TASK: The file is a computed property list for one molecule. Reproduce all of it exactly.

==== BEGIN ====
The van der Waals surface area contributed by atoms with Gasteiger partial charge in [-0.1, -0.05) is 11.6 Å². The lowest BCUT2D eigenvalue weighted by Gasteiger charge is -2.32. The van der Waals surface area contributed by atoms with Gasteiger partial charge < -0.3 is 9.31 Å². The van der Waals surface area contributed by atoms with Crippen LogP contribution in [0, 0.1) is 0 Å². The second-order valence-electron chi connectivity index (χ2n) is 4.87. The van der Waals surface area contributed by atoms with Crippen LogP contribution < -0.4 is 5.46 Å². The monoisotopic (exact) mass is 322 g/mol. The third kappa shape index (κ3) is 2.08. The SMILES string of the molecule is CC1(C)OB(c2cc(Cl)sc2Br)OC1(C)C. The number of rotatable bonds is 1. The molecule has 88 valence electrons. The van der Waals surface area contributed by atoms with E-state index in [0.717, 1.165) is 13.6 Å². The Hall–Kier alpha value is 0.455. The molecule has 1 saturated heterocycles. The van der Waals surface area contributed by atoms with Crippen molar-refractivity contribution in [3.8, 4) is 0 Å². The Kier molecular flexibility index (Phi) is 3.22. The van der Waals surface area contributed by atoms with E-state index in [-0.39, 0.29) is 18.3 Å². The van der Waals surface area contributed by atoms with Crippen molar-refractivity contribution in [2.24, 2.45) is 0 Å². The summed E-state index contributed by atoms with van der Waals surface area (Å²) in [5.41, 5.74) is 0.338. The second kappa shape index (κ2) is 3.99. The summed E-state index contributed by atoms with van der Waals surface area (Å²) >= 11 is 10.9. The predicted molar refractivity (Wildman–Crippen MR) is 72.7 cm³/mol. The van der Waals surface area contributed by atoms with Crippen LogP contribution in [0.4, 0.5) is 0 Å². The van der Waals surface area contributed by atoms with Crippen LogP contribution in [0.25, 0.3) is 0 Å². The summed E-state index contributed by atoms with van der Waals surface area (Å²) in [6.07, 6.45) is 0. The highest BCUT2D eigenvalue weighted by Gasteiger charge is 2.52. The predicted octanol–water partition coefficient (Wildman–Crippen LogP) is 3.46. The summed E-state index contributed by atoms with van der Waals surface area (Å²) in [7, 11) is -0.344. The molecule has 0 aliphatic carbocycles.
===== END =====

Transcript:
The van der Waals surface area contributed by atoms with Gasteiger partial charge in [-0.1, -0.05) is 11.6 Å². The lowest BCUT2D eigenvalue weighted by Gasteiger charge is -2.32. The van der Waals surface area contributed by atoms with Gasteiger partial charge < -0.3 is 9.31 Å². The van der Waals surface area contributed by atoms with Crippen LogP contribution in [0, 0.1) is 0 Å². The second-order valence-electron chi connectivity index (χ2n) is 4.87. The van der Waals surface area contributed by atoms with Crippen LogP contribution < -0.4 is 5.46 Å². The monoisotopic (exact) mass is 322 g/mol. The third kappa shape index (κ3) is 2.08. The SMILES string of the molecule is CC1(C)OB(c2cc(Cl)sc2Br)OC1(C)C. The number of rotatable bonds is 1. The molecule has 88 valence electrons. The van der Waals surface area contributed by atoms with E-state index in [0.717, 1.165) is 13.6 Å². The Hall–Kier alpha value is 0.455. The molecule has 1 saturated heterocycles. The van der Waals surface area contributed by atoms with Crippen molar-refractivity contribution in [3.8, 4) is 0 Å². The Kier molecular flexibility index (Phi) is 3.22. The van der Waals surface area contributed by atoms with E-state index in [-0.39, 0.29) is 18.3 Å². The van der Waals surface area contributed by atoms with Crippen molar-refractivity contribution in [2.24, 2.45) is 0 Å². The summed E-state index contributed by atoms with van der Waals surface area (Å²) in [5.41, 5.74) is 0.338. The second kappa shape index (κ2) is 3.99. The summed E-state index contributed by atoms with van der Waals surface area (Å²) >= 11 is 10.9. The predicted molar refractivity (Wildman–Crippen MR) is 72.7 cm³/mol. The van der Waals surface area contributed by atoms with Crippen LogP contribution in [0.4, 0.5) is 0 Å². The van der Waals surface area contributed by atoms with Crippen LogP contribution in [0.25, 0.3) is 0 Å². The summed E-state index contributed by atoms with van der Waals surface area (Å²) in [6.07, 6.45) is 0. The highest BCUT2D eigenvalue weighted by Gasteiger charge is 2.52. The predicted octanol–water partition coefficient (Wildman–Crippen LogP) is 3.46. The summed E-state index contributed by atoms with van der Waals surface area (Å²) in [7, 11) is -0.344. The molecule has 0 aliphatic carbocycles.